Ian Sommerville went on a tear the other day about IEEE not supporting open access content. I suspect that IEEE uses the revenues it gets from publication subscriptions to subsidize other activities like conferences. I think the open access model for research publications is inevitable, especially in tech-savvy fields like electrical engineering and computer science. When that happens, the IEEE may find itself in the position that the newspapers did when one of their profit centers (classifieds) got disrupted by free online services like Craigslist, making it difficult to fund the cost centers (news reporting).
Mind you, if free journals and fewer subsidized IEEE conferences means that computer science shifts from being conference-oriented to being journal-oriented like the rest of academia, it will probably be a benefit to the CS research community. But IEEE will have to either reinvent itself or go the way of the local newspaper.
The IT community:
Shared memory programming (pthreads) is awful! Message-passing (Erlang) would make our lives so much easier!
The high-performance computing community:
Message-passing (MPI) is awful! Shared-memory programming (OpenMP, PGAS) would make our lives so much easier!
I always get a kick out of the error message that appears when trying to install TeX with Homebrew.
$ brew install tex
Error: No available formula for tex
Installing TeX from source is weird and gross, requires a lot of patches,
and only builds 32-bit (and thus can't use Homebrew deps on Snow Leopard.)
We recommend using a MacTeX distribution: http://www.tug.org/mactex/
Part of my dissertation work involved controlled experiments to measure the effect of parallel programming model on programmer productivity. Unfortunately, I didn’t have much luck getting these studies published. I just made one of them into a tech report (after being rejected from multiple journals), it’s an experiment that measures the difference in programming effort of MPI vs OpenMP on a programming task. You can judge for yourself whether it’s any good. Here’s the abstract:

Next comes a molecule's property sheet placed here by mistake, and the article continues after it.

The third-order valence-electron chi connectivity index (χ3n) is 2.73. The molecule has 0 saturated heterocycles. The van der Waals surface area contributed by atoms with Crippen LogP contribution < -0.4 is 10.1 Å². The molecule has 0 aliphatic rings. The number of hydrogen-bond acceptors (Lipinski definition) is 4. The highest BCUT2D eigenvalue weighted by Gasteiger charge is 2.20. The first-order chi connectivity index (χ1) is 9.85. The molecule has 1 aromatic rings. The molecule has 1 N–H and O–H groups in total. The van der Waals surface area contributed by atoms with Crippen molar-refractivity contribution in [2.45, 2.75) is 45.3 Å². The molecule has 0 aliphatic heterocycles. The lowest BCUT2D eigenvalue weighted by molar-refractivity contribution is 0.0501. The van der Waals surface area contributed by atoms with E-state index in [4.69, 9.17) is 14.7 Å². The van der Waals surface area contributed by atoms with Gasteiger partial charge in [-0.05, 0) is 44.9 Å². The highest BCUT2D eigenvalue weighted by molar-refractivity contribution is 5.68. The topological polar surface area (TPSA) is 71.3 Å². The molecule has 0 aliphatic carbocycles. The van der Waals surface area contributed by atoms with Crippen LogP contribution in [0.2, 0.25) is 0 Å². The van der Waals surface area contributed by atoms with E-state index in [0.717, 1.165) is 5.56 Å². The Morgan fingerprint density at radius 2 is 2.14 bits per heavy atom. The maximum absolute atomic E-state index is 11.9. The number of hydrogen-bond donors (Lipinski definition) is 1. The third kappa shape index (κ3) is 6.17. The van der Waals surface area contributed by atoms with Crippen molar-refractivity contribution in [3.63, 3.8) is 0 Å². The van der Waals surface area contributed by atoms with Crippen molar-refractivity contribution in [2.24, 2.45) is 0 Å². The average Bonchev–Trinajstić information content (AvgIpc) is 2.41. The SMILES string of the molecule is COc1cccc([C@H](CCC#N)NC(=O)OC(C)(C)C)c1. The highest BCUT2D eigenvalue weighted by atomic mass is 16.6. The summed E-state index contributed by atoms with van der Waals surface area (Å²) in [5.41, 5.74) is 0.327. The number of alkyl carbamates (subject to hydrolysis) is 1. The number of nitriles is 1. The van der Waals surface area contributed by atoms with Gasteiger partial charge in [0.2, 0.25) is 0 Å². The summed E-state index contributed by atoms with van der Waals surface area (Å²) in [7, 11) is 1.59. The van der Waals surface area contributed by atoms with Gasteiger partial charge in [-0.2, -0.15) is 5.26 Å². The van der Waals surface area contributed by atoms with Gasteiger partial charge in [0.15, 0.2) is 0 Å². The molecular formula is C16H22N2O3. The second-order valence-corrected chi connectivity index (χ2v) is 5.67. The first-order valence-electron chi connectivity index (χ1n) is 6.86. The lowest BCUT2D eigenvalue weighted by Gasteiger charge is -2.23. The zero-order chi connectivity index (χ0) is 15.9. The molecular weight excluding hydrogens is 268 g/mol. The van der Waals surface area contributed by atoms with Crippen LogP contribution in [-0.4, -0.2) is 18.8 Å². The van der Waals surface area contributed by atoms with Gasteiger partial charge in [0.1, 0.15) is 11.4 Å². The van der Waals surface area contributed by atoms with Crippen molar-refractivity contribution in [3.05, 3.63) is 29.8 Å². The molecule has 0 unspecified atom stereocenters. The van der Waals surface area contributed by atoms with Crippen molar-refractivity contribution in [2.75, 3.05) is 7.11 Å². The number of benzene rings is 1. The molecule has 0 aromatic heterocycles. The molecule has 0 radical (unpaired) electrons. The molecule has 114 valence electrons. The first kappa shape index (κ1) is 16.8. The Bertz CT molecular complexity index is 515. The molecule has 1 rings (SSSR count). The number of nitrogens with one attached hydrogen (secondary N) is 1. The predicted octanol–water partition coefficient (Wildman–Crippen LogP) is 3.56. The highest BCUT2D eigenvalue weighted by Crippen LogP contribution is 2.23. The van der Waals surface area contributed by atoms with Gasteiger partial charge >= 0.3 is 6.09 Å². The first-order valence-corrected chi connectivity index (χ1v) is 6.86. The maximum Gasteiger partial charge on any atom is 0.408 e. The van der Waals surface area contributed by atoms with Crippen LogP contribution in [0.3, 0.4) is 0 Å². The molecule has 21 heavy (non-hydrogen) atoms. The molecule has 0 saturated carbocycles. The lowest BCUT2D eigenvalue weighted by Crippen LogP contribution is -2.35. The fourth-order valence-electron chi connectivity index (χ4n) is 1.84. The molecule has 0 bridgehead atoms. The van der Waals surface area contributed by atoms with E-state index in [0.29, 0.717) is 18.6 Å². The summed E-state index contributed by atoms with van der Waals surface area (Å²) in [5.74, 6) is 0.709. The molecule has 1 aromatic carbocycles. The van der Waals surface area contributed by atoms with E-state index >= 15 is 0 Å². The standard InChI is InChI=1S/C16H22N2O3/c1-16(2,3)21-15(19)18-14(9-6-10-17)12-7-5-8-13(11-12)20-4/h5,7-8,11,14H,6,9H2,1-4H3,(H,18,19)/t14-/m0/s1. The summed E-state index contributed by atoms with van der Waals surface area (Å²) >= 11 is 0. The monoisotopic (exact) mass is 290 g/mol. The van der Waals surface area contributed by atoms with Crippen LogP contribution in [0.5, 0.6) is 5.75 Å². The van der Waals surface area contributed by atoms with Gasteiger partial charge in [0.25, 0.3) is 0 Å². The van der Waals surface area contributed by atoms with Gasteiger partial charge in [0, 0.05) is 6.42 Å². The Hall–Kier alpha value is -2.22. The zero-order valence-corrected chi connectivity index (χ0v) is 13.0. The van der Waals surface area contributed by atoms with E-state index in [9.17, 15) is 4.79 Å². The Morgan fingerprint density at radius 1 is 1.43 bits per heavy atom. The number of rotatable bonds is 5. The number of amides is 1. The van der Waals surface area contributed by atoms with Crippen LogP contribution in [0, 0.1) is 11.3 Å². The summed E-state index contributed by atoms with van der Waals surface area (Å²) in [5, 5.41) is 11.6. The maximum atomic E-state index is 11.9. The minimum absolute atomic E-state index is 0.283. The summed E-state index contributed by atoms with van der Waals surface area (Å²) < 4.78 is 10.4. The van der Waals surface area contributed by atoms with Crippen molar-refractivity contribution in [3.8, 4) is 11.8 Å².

Context: The rise of multicore is bringing shared-memory parallelism to the masses. The community is struggling to identify which parallel models are most productive.
Objective: Measure the effect of MPI and OpenMP models on programmer productivity.
Design: One group of programmers solved the sharks and fishes problem using MPI and a second group solved the same problem using OpenMP, then each programmer switched models and solved the same problem again. The participants were graduate students in an HPC course.
Measures: Development effort (hours), program correctness (grades), program performance (speedup versus serial implementation).
Results: Mean OpenMP development time was 9.6 hours less than MPI (95% CI, 0.37-19 hours), a 43% reduction. No statistically significant difference was observed in assignment grades. MPI performance was better than OpenMP performance for 4 out of the 5 students that submitted correct implementations for both models.